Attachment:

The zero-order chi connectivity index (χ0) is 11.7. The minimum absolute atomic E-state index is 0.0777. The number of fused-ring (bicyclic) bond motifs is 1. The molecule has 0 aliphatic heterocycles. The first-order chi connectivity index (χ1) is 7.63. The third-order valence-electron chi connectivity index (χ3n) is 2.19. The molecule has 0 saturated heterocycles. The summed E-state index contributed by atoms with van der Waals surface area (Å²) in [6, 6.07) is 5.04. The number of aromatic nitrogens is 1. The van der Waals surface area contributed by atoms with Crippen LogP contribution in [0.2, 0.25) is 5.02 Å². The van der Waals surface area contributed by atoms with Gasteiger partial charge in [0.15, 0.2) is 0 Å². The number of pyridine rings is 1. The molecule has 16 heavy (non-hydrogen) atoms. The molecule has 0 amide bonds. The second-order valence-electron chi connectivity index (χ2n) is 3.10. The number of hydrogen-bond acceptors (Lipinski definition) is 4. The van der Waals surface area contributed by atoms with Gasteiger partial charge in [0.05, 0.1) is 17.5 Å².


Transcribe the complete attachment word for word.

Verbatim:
The zero-order chi connectivity index (χ0) is 11.7. The minimum absolute atomic E-state index is 0.0777. The number of fused-ring (bicyclic) bond motifs is 1. The molecule has 0 aliphatic heterocycles. The first-order chi connectivity index (χ1) is 7.63. The third-order valence-electron chi connectivity index (χ3n) is 2.19. The molecule has 0 saturated heterocycles. The summed E-state index contributed by atoms with van der Waals surface area (Å²) in [6, 6.07) is 5.04. The number of aromatic nitrogens is 1. The van der Waals surface area contributed by atoms with Crippen LogP contribution in [0.2, 0.25) is 5.02 Å². The van der Waals surface area contributed by atoms with Gasteiger partial charge in [0.15, 0.2) is 0 Å². The number of pyridine rings is 1. The molecule has 16 heavy (non-hydrogen) atoms. The molecule has 0 amide bonds. The second-order valence-electron chi connectivity index (χ2n) is 3.10. The number of hydrogen-bond acceptors (Lipinski definition) is 4. The van der Waals surface area contributed by atoms with Gasteiger partial charge in [0.05, 0.1) is 17.5 Å².